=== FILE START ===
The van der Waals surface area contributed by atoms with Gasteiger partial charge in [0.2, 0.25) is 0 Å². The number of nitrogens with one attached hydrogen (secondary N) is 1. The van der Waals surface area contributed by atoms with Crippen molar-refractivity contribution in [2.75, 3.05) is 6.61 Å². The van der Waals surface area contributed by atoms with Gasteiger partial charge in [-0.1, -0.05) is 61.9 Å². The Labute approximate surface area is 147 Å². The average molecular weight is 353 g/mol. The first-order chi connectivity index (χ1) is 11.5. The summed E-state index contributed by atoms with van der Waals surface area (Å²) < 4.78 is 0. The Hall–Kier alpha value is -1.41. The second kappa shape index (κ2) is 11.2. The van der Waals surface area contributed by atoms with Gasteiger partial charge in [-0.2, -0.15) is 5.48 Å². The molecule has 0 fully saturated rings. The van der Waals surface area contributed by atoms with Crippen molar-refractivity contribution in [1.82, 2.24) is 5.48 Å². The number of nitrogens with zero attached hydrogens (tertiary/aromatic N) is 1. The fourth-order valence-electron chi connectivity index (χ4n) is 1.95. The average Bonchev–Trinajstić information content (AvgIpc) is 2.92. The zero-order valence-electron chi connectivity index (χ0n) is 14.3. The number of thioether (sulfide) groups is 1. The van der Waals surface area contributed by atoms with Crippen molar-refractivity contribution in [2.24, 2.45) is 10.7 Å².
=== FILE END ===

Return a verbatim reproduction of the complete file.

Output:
The van der Waals surface area contributed by atoms with Gasteiger partial charge in [0.2, 0.25) is 0 Å². The number of nitrogens with one attached hydrogen (secondary N) is 1. The van der Waals surface area contributed by atoms with Crippen molar-refractivity contribution in [2.75, 3.05) is 6.61 Å². The van der Waals surface area contributed by atoms with Gasteiger partial charge in [-0.1, -0.05) is 61.9 Å². The Labute approximate surface area is 147 Å². The average molecular weight is 353 g/mol. The first-order chi connectivity index (χ1) is 11.5. The summed E-state index contributed by atoms with van der Waals surface area (Å²) < 4.78 is 0. The Hall–Kier alpha value is -1.41. The second kappa shape index (κ2) is 11.2. The van der Waals surface area contributed by atoms with Gasteiger partial charge in [-0.2, -0.15) is 5.48 Å². The molecule has 0 fully saturated rings. The van der Waals surface area contributed by atoms with Crippen molar-refractivity contribution in [1.82, 2.24) is 5.48 Å². The number of nitrogens with zero attached hydrogens (tertiary/aromatic N) is 1. The fourth-order valence-electron chi connectivity index (χ4n) is 1.95. The average Bonchev–Trinajstić information content (AvgIpc) is 2.92. The zero-order valence-electron chi connectivity index (χ0n) is 14.3. The number of thioether (sulfide) groups is 1. The van der Waals surface area contributed by atoms with Crippen molar-refractivity contribution in [2.24, 2.45) is 10.7 Å².